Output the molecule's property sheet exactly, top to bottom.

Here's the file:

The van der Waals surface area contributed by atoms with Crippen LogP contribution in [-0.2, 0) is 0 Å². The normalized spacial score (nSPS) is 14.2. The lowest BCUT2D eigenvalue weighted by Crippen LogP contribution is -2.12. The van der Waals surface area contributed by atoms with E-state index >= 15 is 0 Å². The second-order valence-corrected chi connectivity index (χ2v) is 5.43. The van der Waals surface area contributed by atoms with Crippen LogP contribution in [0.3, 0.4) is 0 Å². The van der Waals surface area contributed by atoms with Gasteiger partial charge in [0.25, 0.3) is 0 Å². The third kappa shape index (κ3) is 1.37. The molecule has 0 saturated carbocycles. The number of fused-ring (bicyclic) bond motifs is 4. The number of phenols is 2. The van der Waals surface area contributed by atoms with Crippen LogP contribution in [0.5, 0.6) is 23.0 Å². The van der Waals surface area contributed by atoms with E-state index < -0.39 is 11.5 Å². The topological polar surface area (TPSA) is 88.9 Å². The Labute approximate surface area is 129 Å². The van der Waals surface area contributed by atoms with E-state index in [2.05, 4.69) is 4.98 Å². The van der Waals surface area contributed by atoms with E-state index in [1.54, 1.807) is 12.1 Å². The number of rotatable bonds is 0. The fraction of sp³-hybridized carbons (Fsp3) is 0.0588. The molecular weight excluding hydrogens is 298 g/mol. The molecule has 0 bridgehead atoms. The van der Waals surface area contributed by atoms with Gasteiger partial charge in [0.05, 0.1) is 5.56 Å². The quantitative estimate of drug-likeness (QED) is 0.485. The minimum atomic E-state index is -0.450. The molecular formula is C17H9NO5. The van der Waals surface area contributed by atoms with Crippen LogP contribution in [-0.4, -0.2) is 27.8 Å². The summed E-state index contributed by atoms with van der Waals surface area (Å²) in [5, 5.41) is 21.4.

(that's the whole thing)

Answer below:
The van der Waals surface area contributed by atoms with Crippen LogP contribution in [-0.2, 0) is 0 Å². The normalized spacial score (nSPS) is 14.2. The lowest BCUT2D eigenvalue weighted by Crippen LogP contribution is -2.12. The van der Waals surface area contributed by atoms with E-state index >= 15 is 0 Å². The second-order valence-corrected chi connectivity index (χ2v) is 5.43. The van der Waals surface area contributed by atoms with Crippen LogP contribution in [0.3, 0.4) is 0 Å². The van der Waals surface area contributed by atoms with Gasteiger partial charge in [0.25, 0.3) is 0 Å². The third kappa shape index (κ3) is 1.37. The molecule has 0 saturated carbocycles. The number of fused-ring (bicyclic) bond motifs is 4. The number of phenols is 2. The van der Waals surface area contributed by atoms with Crippen LogP contribution in [0.5, 0.6) is 23.0 Å². The van der Waals surface area contributed by atoms with E-state index < -0.39 is 11.5 Å². The topological polar surface area (TPSA) is 88.9 Å². The Labute approximate surface area is 129 Å². The van der Waals surface area contributed by atoms with E-state index in [2.05, 4.69) is 4.98 Å². The van der Waals surface area contributed by atoms with E-state index in [1.54, 1.807) is 12.1 Å². The number of rotatable bonds is 0. The fraction of sp³-hybridized carbons (Fsp3) is 0.0588. The molecular weight excluding hydrogens is 298 g/mol. The molecule has 0 bridgehead atoms. The van der Waals surface area contributed by atoms with Gasteiger partial charge in [0.05, 0.1) is 5.56 Å². The quantitative estimate of drug-likeness (QED) is 0.485. The minimum atomic E-state index is -0.450. The molecular formula is C17H9NO5. The van der Waals surface area contributed by atoms with Crippen LogP contribution in [-0.4, -0.2) is 27.8 Å². The summed E-state index contributed by atoms with van der Waals surface area (Å²) in [5, 5.41) is 21.4.